end of a frame.
• It is also transmitted when the link is idle.

                                                        62
   HDLC Frame Format


    8         16            16     8
Beginning                       Ending
sequence    Header   Body   CRC sequence




                                           63
               Data Stuffing
• Networks usually insert extra bits or bytes
  to change data for transmission and this is
  called Data Stuffing
 Bit stuffing and byte stuffing are two
  techniques for inserting extra data to
  encode reserved bytes
 Byte stuffing translates each reserved byte
  into two unreserved bytes
                                            64
             Byte Stuffing

 Can use esc as prefix, followed by x for
  soh, y for eot and z for esc:




                                         65
             Byte Stuffing
 Sender translates each reserved byte into
  the appropriate encoding pair of bytes
 Receiver interprets pairs of bytes and
  stores encoded byte in buffer
• Data still framed by soh and eot




                                         66
                   Bit Stuffing
• Anytime 5 consecutive 1‟s are transmitted, the
  sender inserts a 0 before sending the next bit. On
  the receiving side.
• When the receiver detects 5 consecutive 1‟s, it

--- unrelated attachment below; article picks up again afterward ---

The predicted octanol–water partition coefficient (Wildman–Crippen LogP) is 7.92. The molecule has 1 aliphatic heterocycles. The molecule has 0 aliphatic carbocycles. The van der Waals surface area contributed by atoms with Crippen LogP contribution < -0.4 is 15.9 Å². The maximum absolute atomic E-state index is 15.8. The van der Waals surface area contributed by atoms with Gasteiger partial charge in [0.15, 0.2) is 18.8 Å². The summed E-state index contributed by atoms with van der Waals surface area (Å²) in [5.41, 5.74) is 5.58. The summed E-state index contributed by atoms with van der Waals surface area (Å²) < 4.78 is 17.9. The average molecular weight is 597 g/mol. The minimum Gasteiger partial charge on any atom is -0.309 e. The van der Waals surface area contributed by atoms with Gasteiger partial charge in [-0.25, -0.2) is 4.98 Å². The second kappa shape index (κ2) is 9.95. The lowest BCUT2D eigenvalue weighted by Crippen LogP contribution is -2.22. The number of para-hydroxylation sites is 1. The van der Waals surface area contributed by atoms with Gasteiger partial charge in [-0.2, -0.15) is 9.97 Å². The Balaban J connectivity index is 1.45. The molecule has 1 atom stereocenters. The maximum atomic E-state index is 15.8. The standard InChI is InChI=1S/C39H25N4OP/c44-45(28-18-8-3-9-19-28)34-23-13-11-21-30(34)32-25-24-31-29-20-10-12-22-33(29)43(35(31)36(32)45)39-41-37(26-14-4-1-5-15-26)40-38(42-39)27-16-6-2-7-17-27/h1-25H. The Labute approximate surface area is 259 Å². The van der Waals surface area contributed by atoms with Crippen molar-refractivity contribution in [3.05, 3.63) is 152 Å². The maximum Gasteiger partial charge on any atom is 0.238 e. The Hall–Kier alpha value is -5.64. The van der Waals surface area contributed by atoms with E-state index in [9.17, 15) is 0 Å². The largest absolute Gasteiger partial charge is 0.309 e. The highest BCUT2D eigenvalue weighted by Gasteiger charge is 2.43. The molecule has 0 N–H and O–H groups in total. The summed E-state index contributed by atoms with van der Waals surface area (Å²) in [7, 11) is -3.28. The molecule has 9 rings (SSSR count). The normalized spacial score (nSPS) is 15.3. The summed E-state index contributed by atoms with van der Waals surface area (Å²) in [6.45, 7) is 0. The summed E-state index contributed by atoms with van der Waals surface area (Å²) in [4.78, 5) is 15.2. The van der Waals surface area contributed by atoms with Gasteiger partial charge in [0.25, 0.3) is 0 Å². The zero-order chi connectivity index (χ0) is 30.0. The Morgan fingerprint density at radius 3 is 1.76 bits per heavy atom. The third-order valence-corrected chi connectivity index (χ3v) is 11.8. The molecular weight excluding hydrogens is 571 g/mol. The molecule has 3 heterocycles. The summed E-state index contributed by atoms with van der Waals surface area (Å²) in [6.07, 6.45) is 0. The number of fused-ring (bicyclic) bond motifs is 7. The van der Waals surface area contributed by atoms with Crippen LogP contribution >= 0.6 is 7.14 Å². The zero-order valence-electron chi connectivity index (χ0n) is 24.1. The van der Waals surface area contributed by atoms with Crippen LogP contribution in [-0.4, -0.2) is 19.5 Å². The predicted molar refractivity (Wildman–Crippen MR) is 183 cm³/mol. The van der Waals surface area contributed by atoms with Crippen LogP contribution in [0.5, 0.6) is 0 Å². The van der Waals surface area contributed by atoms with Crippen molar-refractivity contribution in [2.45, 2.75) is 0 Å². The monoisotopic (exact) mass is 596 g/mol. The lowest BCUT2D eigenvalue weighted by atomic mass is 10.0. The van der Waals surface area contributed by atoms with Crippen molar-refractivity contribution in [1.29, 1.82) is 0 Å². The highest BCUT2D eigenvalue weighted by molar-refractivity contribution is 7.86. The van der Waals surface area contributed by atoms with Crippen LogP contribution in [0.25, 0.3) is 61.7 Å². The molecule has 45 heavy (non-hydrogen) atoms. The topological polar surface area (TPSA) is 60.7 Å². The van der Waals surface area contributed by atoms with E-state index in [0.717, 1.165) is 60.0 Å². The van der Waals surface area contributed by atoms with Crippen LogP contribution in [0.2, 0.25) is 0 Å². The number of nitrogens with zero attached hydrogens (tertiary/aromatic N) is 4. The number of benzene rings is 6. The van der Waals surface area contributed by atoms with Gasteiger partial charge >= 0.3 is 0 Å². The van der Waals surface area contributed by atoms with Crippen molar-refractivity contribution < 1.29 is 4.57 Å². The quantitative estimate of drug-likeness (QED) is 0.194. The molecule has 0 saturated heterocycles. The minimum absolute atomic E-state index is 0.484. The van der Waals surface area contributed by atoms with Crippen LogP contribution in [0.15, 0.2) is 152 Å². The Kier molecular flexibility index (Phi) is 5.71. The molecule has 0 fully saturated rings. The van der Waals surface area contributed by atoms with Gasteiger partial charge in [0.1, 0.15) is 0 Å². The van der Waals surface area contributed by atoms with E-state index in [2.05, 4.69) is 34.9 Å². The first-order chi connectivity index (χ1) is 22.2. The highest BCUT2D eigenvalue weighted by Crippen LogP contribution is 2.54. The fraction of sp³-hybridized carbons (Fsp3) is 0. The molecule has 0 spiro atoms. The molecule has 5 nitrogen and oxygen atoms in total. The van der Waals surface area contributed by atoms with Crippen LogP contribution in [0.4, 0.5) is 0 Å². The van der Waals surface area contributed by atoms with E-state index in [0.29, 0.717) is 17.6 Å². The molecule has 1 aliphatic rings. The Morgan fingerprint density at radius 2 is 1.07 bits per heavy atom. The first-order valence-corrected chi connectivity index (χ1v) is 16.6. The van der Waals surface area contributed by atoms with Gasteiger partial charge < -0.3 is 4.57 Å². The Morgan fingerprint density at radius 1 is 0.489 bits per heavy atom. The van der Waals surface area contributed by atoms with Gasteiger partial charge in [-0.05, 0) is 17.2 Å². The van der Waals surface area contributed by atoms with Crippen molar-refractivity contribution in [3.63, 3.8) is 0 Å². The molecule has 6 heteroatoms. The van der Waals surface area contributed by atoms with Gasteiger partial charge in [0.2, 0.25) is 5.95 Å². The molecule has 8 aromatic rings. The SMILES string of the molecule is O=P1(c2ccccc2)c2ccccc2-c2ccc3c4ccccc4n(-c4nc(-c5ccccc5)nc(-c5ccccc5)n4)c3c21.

assumes the next 0 was “stuffed” and removes it.
• If the next bit is a 1, either this is the end of frame
  marker or an error has occurred.
• Size of the frame is dependent on the data being
  sent in the frame payload.
                                                    67
           Clock-Based Framing
• Third approach to framing is the Synchronous Optical
  Network (SONET) standard, called clock-based framing.
• SONET was proposed by Bell Communications
  Research (Bellcore) for digital transmission over an
  optical fiber.
• Addresses the framing and encoding problems as well as
  multiplexing low speed links onto a high speed link.
• More complex protocol

                                                    68
                 SONET Framing
• SONET Frame has special information that indicates
  where the frame starts and ends.
• No bit stuffing is used
• How does receiver know where the frame starts and
  ends?
• Frame consists of 9 rows of 90 bytes each.
   – First 3 bytes of each row are overhead.